Stellenbosch University makes Covid-19 information accessible to deaf community
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A Stellenbosch University project is aimed at making information about Covid-19 available to the South African deaf community.
The project, initiated by third-generation deaf sisters Vanessa Reyneke and Stephanie Lotz, was launched by the Department of General Linguistics in Stellenbosch University’s Faculty of Arts and Social Sciences.
This is after they received numerous pleas for accessible information on Covid-19 from members of the deaf community.
Reyneke is the project co-ordinator for South African Sign Language (SALS) Learning and Teaching Support Material at the Department of General Linguistics.
“We’ve heard of cases where Deaf people were doing things that placed their lives and those of others in danger because they were not aware of what the right thing would be to do.
“There were, for instance, cases of Deaf people who tested positive for the virus returning to work, because they did not know about self-isolation.
“This is a great concern to us and something we want to address urgently,” Reneke said.
Covid-19 resources and information are mostly available in written text or spoken format.
However, spoken language is inaccessible to the majority of Deaf people, and many deaf people struggle to understand written texts.
According to Professor Frenette Southwood of the Department of General Linguistics said their research has shown that there are a limited number of resources about Covid-19 available in SASL compared to the resources available in spoken languages.
“Without translation of important information into the only language fully accessible to them, members of the deaf community are becoming increasingly vulnerable,” she said.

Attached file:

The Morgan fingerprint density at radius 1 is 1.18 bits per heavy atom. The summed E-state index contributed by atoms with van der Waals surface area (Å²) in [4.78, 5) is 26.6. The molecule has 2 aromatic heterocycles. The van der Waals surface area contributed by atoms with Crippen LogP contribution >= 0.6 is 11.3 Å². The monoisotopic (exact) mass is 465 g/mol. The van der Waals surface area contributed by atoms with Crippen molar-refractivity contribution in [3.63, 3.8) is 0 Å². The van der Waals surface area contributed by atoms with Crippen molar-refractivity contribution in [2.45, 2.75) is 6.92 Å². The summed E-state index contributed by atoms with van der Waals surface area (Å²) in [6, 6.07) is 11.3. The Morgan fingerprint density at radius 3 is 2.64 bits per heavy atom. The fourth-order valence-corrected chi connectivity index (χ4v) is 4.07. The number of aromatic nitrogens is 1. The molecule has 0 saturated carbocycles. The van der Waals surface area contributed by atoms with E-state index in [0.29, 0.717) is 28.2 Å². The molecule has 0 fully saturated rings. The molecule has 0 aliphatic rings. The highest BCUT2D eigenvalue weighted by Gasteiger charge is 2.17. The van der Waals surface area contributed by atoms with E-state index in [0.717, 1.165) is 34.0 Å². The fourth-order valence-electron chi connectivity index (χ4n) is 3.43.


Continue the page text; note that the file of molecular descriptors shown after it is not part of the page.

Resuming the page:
The linguistic department will use the Western Cape Government’s infographics as background to their SASL video recordings and their written information as a point of departure in their sign language scripts.
“The first information videos have already been released over the last few weeks.
“The aim is to release one information video per week.
“We have a list of topics that we are going to cover, but we will also be led by the needs of the Deaf community,” said Southwood.
The first phase of the project focuses on the 10 most important subtopics of health and will include tips on keeping coronavirus-safe, advice for diabetics and what to do when you are Covid-19 positive.
“The second phase will include another 10 subtopics or any updates of those subtopics already covered in Phase 1.
“Both of these phases are funded by Stellenbosch University.
“The department is still seeking funding for phases 3 to 6 of the project, as well as for the child-friendly Covid-19 information package that they also plan to make available.
“The ultimate goal is to see that the deaf community has access to all information needed for their daily well-being during this pandemic, and in all varieties of SASL if possible,” Reyneke said.
The Covid-19 information videos are uploaded on a purpose-created YouTube channel for the deaf community to access free of charge and are also available on the websites and other social media platforms of Stellenbosch University.